On 27 June 1945 Under Secretary of War (and future Secretary of War for Sept 1945 – July 1947) Robert Patterson intervened in this US Army bureaucratic priority dispute — likely on the advice of his special assistant Mr. Howard Peterson — to expedite production of flame tanks for the invasion of Japan. This action resulted in all flame tank programs being given the same “Triple A” procurement priority held by the B-29 and the Atomic bomb. By the time of the Nagasaki A-Bombing, this “Triple A” priority had been applied by the US Army’s Chemical Warfare Service across all of its flame tank programs to “get nine women pregnant to have a baby in a month” and deliver more Flame tanks for the invasion of Japan.

    This resulted in a huge number of flame tank programs and well over 1,500 flame tanks of various sorts planned for production in late 1945. Less than 300 of various flame tanks were built and some of them were so forgotten they never made it from the CWS files to the US Army Green Book histories.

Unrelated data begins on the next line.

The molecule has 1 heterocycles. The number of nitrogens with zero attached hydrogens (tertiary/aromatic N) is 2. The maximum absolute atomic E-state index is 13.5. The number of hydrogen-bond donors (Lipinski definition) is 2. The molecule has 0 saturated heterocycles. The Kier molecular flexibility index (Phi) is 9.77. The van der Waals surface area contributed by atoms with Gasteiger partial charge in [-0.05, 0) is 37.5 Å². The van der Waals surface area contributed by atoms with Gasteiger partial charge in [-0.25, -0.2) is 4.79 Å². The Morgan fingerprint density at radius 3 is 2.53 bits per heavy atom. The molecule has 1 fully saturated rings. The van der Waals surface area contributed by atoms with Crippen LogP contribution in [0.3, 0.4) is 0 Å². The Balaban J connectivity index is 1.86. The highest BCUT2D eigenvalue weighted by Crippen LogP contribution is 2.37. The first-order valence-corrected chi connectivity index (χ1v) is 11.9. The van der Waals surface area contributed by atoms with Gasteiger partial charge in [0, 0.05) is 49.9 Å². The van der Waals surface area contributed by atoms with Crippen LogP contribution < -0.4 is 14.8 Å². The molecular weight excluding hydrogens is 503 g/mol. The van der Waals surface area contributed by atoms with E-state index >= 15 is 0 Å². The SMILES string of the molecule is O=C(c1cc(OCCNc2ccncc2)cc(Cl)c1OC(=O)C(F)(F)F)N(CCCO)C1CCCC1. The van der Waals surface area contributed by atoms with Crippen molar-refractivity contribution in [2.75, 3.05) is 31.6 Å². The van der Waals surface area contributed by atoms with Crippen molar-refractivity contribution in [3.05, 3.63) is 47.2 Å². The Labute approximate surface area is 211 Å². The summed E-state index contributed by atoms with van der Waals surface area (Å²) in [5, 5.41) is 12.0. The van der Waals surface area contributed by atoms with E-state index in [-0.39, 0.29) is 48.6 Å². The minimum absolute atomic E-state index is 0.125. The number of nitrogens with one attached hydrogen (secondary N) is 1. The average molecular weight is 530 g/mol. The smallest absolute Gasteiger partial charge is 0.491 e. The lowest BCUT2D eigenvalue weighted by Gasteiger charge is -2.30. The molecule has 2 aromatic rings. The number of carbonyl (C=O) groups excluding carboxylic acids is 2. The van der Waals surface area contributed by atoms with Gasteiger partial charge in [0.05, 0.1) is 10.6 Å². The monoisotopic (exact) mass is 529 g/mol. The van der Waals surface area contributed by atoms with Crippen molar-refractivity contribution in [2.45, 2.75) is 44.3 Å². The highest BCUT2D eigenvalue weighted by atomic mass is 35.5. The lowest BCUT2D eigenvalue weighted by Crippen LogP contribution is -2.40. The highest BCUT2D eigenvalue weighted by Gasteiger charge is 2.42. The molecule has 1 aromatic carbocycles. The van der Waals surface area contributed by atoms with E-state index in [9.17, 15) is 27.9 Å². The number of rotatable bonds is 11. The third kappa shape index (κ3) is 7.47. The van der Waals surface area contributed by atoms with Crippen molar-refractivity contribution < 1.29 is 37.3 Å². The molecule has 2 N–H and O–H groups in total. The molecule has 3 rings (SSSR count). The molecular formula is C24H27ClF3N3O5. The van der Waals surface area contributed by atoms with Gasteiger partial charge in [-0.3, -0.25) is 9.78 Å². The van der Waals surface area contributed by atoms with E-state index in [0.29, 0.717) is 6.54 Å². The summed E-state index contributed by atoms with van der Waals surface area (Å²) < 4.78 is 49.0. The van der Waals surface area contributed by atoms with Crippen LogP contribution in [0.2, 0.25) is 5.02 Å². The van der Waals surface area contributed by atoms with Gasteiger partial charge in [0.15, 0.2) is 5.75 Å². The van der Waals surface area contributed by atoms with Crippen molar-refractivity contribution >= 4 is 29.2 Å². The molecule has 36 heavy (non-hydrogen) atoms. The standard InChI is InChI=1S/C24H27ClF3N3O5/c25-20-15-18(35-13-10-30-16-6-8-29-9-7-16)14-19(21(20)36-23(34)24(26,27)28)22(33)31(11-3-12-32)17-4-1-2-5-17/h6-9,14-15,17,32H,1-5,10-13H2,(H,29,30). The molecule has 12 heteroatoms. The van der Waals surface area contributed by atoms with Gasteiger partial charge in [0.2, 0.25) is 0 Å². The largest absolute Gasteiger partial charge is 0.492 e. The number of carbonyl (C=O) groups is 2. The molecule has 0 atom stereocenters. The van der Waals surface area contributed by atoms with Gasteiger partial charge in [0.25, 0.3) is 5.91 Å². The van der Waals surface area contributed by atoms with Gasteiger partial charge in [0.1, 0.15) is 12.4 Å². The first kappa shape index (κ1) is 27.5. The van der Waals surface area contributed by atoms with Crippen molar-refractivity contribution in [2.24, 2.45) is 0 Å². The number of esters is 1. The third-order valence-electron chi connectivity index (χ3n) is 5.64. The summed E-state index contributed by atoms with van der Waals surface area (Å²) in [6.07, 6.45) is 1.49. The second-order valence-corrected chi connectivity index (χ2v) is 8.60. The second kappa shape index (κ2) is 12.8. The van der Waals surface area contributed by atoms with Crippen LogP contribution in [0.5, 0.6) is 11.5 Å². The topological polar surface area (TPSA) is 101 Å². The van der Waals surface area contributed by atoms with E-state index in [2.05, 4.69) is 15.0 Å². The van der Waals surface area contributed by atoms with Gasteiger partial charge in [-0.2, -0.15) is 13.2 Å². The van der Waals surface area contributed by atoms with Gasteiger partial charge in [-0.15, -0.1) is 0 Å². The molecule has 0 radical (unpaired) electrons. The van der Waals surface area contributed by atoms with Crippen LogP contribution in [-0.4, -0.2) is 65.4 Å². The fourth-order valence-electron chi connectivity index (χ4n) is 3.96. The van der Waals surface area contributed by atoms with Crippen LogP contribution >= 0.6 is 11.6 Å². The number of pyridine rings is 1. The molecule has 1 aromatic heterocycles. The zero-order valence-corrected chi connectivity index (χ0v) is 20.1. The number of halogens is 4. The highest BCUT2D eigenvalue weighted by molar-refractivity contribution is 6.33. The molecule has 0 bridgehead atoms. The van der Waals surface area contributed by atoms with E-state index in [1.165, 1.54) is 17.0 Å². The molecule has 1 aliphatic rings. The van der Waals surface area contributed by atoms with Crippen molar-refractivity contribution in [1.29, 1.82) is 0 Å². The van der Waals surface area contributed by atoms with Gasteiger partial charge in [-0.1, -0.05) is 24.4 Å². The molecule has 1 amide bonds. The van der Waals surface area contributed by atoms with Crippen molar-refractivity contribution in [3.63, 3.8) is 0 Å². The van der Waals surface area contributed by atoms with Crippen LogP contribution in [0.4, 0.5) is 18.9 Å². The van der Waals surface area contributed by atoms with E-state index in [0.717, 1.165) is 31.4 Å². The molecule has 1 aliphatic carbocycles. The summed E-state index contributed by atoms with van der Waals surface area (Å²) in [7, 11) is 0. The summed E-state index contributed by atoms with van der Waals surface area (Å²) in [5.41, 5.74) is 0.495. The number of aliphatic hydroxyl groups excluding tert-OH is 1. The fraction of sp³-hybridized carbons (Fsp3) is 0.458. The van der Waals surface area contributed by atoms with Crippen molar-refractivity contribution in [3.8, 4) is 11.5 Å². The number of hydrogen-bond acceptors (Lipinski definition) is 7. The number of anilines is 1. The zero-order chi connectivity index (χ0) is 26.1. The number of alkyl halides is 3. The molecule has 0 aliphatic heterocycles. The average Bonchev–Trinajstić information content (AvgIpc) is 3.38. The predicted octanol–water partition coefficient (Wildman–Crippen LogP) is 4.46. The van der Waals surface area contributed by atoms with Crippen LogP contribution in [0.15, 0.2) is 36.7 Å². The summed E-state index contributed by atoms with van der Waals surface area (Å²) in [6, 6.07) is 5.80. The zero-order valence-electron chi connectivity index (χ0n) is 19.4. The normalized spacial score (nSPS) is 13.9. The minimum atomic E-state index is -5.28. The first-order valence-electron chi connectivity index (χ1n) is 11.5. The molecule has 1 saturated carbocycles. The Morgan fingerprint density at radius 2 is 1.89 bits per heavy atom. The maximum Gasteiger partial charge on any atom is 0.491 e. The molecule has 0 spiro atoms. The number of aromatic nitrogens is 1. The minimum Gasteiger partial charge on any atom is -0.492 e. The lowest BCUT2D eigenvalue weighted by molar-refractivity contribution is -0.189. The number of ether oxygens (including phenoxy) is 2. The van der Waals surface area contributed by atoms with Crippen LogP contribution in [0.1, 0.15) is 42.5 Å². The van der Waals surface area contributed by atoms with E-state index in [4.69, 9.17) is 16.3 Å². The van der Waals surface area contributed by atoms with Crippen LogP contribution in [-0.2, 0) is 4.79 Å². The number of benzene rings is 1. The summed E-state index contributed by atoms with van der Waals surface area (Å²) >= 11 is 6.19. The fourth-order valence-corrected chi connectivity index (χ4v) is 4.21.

Below is the list I have gathered to date of those programs:

    Chemical Warfare Service Mechanized Flamethrower Cancellations

    1) E12-7R1 Mechanized Main Armament Flame Thrower in M4A1 or M4A3 tanks (4.4 Gal a sec delivery with 290 gallons fuel)

    M5-4 (E12-7R1) and E13-13R2 flamethrowers in M4A1(76) tank

    Figure 6: M5-4 (E12-7R1) and E13-13R2 flamethrowers in M4A1 and M4A1(76) tanks

    151 produced in M4A1 tanks produced by 31 Oct 1945 out of 640 on contract, balance canceled. Production of last 67 to be in Jan 1946.

    2. Morgan RAM E13-13. (4.4 Gal a sec delivery with 290 gallons fuel)

    E13-13R1 Flame Tank on display at Ft Jackson

    Figure 7: E13-13 Morgan RAM Flame Tank on display at Ft Jackson

    On or about August 9th 1945, a letter contract was issued by Major Hollingsworth of the Chemical Warfare Service (a veteran of the Hawaii Flame Tank Conversion effort) for the production of additional Morgan RAM E13-13 flame tanks.